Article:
Jail v. Probation

Probation is the suspension of a jail sentence that allows a person convicted of a crime a chance to remain in the community, instead of going to jail. Active probation requires that you follow certain court-ordered rules and conditions under the supervision of a probation officer. Typical conditions may include performing community service, meeting with your probation officer, refraining from using illegal drugs or excessive alcohol, avoiding certain people and places, and appearing in court during requested times and for many alcohol/drug related crimes, you may be required to submit to random urine analysis tests. But how long will this last?

Typically, the amount of time you are on probation depends on the offense and laws of your state. Typically, probation lasts anywhere from one to five years in Washington state, but can last longer and even up to life depending on the type of conviction, such as drug or sex offenses.

A person who is placed on probation is usually required to report to a probation officer and follow a variety of conditions during the probation period. Specific conditions may include: 1) meeting with your probation officer at set times; 2) appearing at scheduled court appearances; 3) paying probation fees and restitution to the alleged victim; 4) avoiding certain people and places and not traveling out of state without permission from your probation officer; 5) obeying all laws and committing no new law violations and 6) refraining from illegal drug use or alcohol use )if ordered) while also submitting to random drug and alcohol testing. These are just some examples of what is required of one while on probation. There can be many other conditions. Typically, the conditions imposed relate to the type of criminal offense. For example, a judge may require you to submit to periodic drug testing or attend a drug rehabilitation program for a drug-related offense.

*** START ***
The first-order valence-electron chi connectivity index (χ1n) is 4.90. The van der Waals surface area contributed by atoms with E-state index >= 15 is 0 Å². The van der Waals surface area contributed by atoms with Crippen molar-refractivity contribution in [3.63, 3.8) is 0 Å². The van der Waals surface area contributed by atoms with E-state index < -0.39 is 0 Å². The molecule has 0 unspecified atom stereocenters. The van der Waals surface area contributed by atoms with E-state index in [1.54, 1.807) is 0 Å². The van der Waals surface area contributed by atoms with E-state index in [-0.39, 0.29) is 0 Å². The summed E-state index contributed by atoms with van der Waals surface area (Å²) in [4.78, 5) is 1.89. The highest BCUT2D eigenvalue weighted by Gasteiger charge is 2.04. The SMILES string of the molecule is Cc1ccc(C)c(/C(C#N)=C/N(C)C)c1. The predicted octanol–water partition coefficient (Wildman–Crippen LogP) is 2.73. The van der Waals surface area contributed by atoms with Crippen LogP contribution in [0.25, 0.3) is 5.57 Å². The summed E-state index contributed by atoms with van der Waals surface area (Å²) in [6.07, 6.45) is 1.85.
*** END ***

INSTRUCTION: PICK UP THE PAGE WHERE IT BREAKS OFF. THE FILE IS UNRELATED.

So now that you are on probation, you may ask what the consequences are if you happen to violate any of the conditions? Probation violation occurs when you break any of the rules or conditions set forth in the probation order at any time during the probation period. When a potential violation is discovered, your probation officer has the discretion to simply give you a warning, or require you to attend a probation violation hearing. If a judge determines that you violated your probation, you may face additional probation terms, heavy fines, a revoked probation, jail time, or more.

During a revocation hearing, the prosecuting attorney must show that you, more likely than not, violated a term or condition of your probation using a “preponderance of the evidence” standard. Generally, you have a right to learn of any new charges against you and to present evidence in court before a neutral judge that may support your case and/or refute the evidence brought against you. You may want to consult with an attorney or other legal professional regarding the rights available to you in your particular state.

If you or a loved one is in a bind as a result of a criminal charge, immediately contact a Seattle Criminal Attorney. A Criminal lawyer is not going to judge you, and understands that everyone makes mistakes. Hiring a Seattle Criminal Lawyer to help can – at a minimum – reduce penalties, and can help direct people on how to best deal with their criminal charge, and many times even get them dismissed. So it should go without saying that someone cited for a misdemeanor or felony should hire a qualified Seattle Criminal Lawyer as soon as possible. Criminal charges can cause havoc on a person’s personal and professional life. Anyone charged with a crime in Washington State should immediately seek the assistance of a seasoned Seattle Criminal Lawyer.